Background: C-type lectin receptors, including Dectin-2, are pattern recognition receptors on monocytes and macrophages that mainly recognize sugars and sugar-like structures present on fungi. Activation of C-type lectin receptors induces downstream CARD9 signalling, leading to the production of cytokines. We hypothesized that under hyperglycaemic conditions, as is the case in diabetes mellitus, glycosylated protein (sugar-like) structures activate C-type lectin receptors, leading to immune cell activation and increased atherosclerosis development. Methods: Low-density lipoprotein receptor-deficient mice were lethally irradiated and transplanted with bone marrow from control wild-type, Dectin-2−/− or Card9−/− mice. After 6 weeks of recovery, mice received streptozotocin injections (50 mg/g BW; 5 days) to induce hyperglycaemia. After an additional 2 weeks, mice were fed a Western-type diet (0.1% cholesterol) for 10 weeks. Results and Conclusion: Deletion of haematopoietic Dectin-2 reduced the number of circulating Ly6Chi monocytes, increased pro-inflammatory cytokine production, but did not affect atherosclerosis development. Deletion of haematopoietic CARD9 tended to reduce macrophage and collagen content in atherosclerotic lesions, again without influencing the lesion size. Deletion of haematopoietic Dectin-2 did not influence atherosclerosis development under hyperglycaemic conditions, despite some minor effects on inflammation. Deletion of haematopoietic CARD9 induced minor alterations in plaque composition under hyperglycaemic conditions, without affecting lesion size.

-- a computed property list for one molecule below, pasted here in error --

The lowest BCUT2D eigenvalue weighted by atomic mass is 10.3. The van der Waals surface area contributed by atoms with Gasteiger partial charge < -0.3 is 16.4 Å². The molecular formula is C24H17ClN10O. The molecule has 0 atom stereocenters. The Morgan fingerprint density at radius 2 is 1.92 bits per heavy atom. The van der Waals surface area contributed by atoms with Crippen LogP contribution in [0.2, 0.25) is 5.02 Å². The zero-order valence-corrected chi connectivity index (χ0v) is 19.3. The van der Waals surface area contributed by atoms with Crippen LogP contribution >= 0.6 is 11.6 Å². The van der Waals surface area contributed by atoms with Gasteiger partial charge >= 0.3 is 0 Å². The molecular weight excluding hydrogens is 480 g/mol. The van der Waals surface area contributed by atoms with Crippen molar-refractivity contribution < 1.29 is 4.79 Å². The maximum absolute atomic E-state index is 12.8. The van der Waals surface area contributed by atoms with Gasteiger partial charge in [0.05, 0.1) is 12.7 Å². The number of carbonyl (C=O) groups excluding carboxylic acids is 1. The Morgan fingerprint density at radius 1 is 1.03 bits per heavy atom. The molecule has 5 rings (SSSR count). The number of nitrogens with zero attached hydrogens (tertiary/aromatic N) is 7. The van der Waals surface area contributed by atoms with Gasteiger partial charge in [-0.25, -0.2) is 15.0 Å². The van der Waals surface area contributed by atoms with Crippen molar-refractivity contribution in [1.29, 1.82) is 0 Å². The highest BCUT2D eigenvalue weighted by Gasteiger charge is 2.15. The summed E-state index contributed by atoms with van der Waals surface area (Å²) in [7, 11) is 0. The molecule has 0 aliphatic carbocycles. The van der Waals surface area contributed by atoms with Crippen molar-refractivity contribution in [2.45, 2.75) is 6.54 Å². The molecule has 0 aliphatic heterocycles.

- C-type lectin receptors
ASJC Scopus subject areas
- Internal Medicine
- Endocrinology, Diabetes and Metabolism
- Cardiology and Cardiovascular Medicine